And it turned out that the lady was not a passer-by but a neighbour, who had heard the unearthly screaming from her house and come out to investigate. Yup, Louis Catorze was THAT loud.

The lady then opened her door to introduce Cat Daddy to her quieter, prettier, better-behaved cat, who sat there eyeing Catorze disdainfully as if to say, “Oh, DO shut up, you undignified oaf!” whilst the little sod continued to scream. Cat Daddy then scooped Catorze up in one hand and said goodbye, apologising again for having disturbed their afternoon. The lady said, “I expect I will see Louis around.”

I think she might hear him first.

 

Le pâté royal

Good news: after the vet advised us to try a mix of different meats to disguise Louis Catorze’s Gabapentin, we have discovered that he will eat it if it’s hidden in pâté de Bruxelles.

Bad news: we only discovered this after enduring this torturous journey:

Tuna pâté: non
Mackerel pâté: non
Mousse de canard: non
Chicken forestier pâté: non
Chicken liver pâté: non
Pâté de campagne: non
Pâté d’Ardennes: non
Reduced fat pâté d’Ardennes: HELL, non (ok, I admit that this one was a stupid idea, but we ordered it by accident on Ocado and thought it might be worth a punt)
Pâté de Bruxelles: OUI

Further bad news: he won’t eat it unless we also press a layer of his Acana Pacifica biscuits into the pâté.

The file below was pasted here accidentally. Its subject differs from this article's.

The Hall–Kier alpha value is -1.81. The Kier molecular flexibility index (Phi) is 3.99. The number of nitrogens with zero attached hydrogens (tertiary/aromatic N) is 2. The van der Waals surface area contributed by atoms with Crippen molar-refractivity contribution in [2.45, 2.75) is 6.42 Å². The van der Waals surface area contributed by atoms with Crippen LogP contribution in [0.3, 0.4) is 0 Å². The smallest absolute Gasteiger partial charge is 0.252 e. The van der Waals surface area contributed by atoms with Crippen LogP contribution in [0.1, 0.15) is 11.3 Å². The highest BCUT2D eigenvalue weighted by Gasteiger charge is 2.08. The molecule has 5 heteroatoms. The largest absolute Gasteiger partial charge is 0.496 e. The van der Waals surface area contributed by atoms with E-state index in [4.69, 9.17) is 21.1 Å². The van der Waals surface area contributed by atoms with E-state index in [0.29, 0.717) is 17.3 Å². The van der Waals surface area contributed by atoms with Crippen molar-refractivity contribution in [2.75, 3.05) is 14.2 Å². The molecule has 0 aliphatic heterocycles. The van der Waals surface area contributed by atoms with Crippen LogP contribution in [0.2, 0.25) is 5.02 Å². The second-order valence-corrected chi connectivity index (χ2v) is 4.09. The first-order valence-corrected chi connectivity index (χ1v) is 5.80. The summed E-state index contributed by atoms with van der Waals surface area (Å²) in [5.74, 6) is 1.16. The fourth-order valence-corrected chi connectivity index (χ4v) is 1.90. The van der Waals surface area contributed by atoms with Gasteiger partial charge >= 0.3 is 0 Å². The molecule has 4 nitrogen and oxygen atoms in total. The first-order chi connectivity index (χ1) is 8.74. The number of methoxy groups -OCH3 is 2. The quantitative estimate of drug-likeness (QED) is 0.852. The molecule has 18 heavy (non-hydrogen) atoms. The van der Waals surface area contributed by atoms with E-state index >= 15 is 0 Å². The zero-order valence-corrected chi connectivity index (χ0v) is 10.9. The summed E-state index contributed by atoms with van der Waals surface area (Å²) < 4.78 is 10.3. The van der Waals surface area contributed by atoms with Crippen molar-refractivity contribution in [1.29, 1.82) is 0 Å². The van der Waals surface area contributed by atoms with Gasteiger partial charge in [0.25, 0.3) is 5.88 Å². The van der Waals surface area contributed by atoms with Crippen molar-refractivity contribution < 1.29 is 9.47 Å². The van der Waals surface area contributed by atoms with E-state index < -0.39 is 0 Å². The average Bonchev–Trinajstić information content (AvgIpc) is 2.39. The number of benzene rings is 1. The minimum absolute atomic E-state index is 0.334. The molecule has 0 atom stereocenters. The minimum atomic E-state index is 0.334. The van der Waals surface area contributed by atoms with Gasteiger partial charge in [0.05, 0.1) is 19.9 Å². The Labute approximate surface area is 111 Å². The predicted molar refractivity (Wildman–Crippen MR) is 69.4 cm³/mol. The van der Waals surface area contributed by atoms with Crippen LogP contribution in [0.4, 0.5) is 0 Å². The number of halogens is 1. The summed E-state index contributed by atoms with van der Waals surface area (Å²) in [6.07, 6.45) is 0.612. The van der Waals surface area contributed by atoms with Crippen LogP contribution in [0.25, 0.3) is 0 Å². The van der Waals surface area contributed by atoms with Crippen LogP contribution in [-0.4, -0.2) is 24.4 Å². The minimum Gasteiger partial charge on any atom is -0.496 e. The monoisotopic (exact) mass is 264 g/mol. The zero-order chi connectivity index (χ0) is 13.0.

If you imagine the Gabapentin being the Earth’s core, the pâté being the soft magma and the Acana Pacifica being the crust, you get an idea of how the finished structure is composed. And, once assembled, it looks rather like one of those 1970s mirrored disco balls, except much smaller. And, erm, made of meat.

It’s all a bit absurd. But our place is not to question: our place is just to nod and agree to everything that the Sun King wants.

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L’état d’urgence

We have a Code Noir at Le Château: Louis Catorze has started refusing his ham-wrapped Trojan Horse pills. Either he has cottoned onto our trick or he is bored of cured ham and, either way, we are well and truly dans la merde because it means that every single dose is now a Greco-Roman one.

Whilst our Greco-Roman technique is improving greatly with all the practice we’re having, it’s still not very nice to have to do it. And, upsettingly, we can see the effect that the increased Greco-Romans are having on Catorze’s demeanour: he is skittish and nervous around us, and yesterday he didn’t even come and greet us when we came home from work, which he usually does without fail. He has also taken to hiding when we get up in the morning and missing that first dose of the day. This means that we sometimes have to give him TWO doses after work – one when we get home and one before bed – and that makes us all even more anxious and stressed.

Well-meaning fellow cat freaks often ask us, “Have you tried hiding the pills in tuna / anchovies / chicken / prawns / cheese / Dreamies / Pill Pockets / [insert name of other irresistible, pill-disguising treat]?” YES, to all of the above. Unfortunately, we are dealing with a cat who doesn’t like food and therefore cannot be incentivised by it; if we never fed him again, EVER, he wouldn’t really care.

I really, really hope he gets past this, otherwise we will have to deploy the big guns: the £21-per-100g Brindisa jamón ibérico de bellota. Qu’est-ce qu’on va devenir? Or, should I say: ¿Qué va y ser de nos?